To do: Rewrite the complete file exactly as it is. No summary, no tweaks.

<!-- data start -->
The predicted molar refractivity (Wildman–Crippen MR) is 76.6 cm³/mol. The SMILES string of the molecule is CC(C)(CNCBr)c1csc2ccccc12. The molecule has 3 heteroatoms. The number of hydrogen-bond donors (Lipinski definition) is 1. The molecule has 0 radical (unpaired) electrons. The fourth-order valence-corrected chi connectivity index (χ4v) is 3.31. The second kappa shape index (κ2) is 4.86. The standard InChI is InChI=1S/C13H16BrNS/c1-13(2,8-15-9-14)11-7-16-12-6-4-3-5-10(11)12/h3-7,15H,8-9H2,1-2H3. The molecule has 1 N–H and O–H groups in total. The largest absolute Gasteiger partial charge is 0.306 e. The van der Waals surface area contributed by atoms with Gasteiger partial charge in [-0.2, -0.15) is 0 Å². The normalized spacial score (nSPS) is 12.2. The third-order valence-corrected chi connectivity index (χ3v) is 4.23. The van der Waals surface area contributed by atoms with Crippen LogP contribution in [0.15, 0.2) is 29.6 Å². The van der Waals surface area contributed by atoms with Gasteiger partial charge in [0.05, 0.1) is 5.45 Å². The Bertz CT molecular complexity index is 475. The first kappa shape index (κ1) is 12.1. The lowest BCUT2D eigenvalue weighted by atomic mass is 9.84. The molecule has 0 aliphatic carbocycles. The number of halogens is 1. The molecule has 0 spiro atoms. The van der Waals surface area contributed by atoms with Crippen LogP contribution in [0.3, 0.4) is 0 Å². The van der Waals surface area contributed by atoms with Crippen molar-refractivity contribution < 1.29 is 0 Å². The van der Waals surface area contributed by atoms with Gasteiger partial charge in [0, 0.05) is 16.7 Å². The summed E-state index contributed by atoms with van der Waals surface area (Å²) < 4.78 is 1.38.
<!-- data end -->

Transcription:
The predicted molar refractivity (Wildman–Crippen MR) is 76.6 cm³/mol. The SMILES string of the molecule is CC(C)(CNCBr)c1csc2ccccc12. The molecule has 3 heteroatoms. The number of hydrogen-bond donors (Lipinski definition) is 1. The molecule has 0 radical (unpaired) electrons. The fourth-order valence-corrected chi connectivity index (χ4v) is 3.31. The second kappa shape index (κ2) is 4.86. The standard InChI is InChI=1S/C13H16BrNS/c1-13(2,8-15-9-14)11-7-16-12-6-4-3-5-10(11)12/h3-7,15H,8-9H2,1-2H3. The molecule has 1 N–H and O–H groups in total. The largest absolute Gasteiger partial charge is 0.306 e. The van der Waals surface area contributed by atoms with Gasteiger partial charge in [-0.2, -0.15) is 0 Å². The normalized spacial score (nSPS) is 12.2. The third-order valence-corrected chi connectivity index (χ3v) is 4.23. The van der Waals surface area contributed by atoms with Crippen LogP contribution in [0.15, 0.2) is 29.6 Å². The van der Waals surface area contributed by atoms with Gasteiger partial charge in [0.05, 0.1) is 5.45 Å². The Bertz CT molecular complexity index is 475. The first kappa shape index (κ1) is 12.1. The lowest BCUT2D eigenvalue weighted by atomic mass is 9.84. The molecule has 0 aliphatic carbocycles. The number of halogens is 1. The molecule has 0 spiro atoms. The van der Waals surface area contributed by atoms with Crippen LogP contribution in [0.3, 0.4) is 0 Å². The van der Waals surface area contributed by atoms with Crippen molar-refractivity contribution < 1.29 is 0 Å². The van der Waals surface area contributed by atoms with Gasteiger partial charge in [0, 0.05) is 16.7 Å². The summed E-state index contributed by atoms with van der Waals surface area (Å²) < 4.78 is 1.38.